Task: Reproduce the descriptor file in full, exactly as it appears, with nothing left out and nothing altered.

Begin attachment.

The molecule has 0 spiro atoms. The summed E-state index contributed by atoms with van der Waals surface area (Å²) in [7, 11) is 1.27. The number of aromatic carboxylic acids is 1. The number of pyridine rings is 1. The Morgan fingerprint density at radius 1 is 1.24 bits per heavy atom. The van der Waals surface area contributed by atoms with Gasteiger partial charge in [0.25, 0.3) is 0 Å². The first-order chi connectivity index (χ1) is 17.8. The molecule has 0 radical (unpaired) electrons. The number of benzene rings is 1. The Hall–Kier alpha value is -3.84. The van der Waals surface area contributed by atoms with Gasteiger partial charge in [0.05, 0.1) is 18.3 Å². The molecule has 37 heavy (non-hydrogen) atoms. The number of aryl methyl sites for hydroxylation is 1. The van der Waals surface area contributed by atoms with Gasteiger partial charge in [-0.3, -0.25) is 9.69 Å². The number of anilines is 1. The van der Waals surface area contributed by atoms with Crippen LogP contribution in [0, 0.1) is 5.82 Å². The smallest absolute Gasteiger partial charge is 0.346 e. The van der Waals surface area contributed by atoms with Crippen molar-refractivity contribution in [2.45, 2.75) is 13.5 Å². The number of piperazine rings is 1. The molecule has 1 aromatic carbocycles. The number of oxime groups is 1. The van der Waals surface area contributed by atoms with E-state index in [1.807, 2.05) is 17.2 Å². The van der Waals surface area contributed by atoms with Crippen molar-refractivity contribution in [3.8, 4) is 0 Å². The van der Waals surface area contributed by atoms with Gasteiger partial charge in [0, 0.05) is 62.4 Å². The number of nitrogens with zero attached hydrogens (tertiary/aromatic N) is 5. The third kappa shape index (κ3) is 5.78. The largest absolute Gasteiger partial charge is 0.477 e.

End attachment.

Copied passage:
The molecule has 0 spiro atoms. The summed E-state index contributed by atoms with van der Waals surface area (Å²) in [7, 11) is 1.27. The number of aromatic carboxylic acids is 1. The number of pyridine rings is 1. The Morgan fingerprint density at radius 1 is 1.24 bits per heavy atom. The van der Waals surface area contributed by atoms with Gasteiger partial charge in [0.25, 0.3) is 0 Å². The first-order chi connectivity index (χ1) is 17.8. The molecule has 0 radical (unpaired) electrons. The number of benzene rings is 1. The Hall–Kier alpha value is -3.84. The van der Waals surface area contributed by atoms with Gasteiger partial charge in [0.05, 0.1) is 18.3 Å². The molecule has 37 heavy (non-hydrogen) atoms. The number of aryl methyl sites for hydroxylation is 1. The van der Waals surface area contributed by atoms with Gasteiger partial charge in [-0.3, -0.25) is 9.69 Å². The number of anilines is 1. The van der Waals surface area contributed by atoms with Crippen LogP contribution in [0, 0.1) is 5.82 Å². The smallest absolute Gasteiger partial charge is 0.346 e. The van der Waals surface area contributed by atoms with Crippen molar-refractivity contribution in [2.45, 2.75) is 13.5 Å². The number of piperazine rings is 1. The molecule has 1 aromatic carbocycles. The number of oxime groups is 1. The van der Waals surface area contributed by atoms with E-state index in [1.807, 2.05) is 17.2 Å². The van der Waals surface area contributed by atoms with Crippen molar-refractivity contribution in [3.8, 4) is 0 Å². The van der Waals surface area contributed by atoms with Gasteiger partial charge in [0, 0.05) is 62.4 Å². The number of nitrogens with zero attached hydrogens (tertiary/aromatic N) is 5. The third kappa shape index (κ3) is 5.78. The largest absolute Gasteiger partial charge is 0.477 e.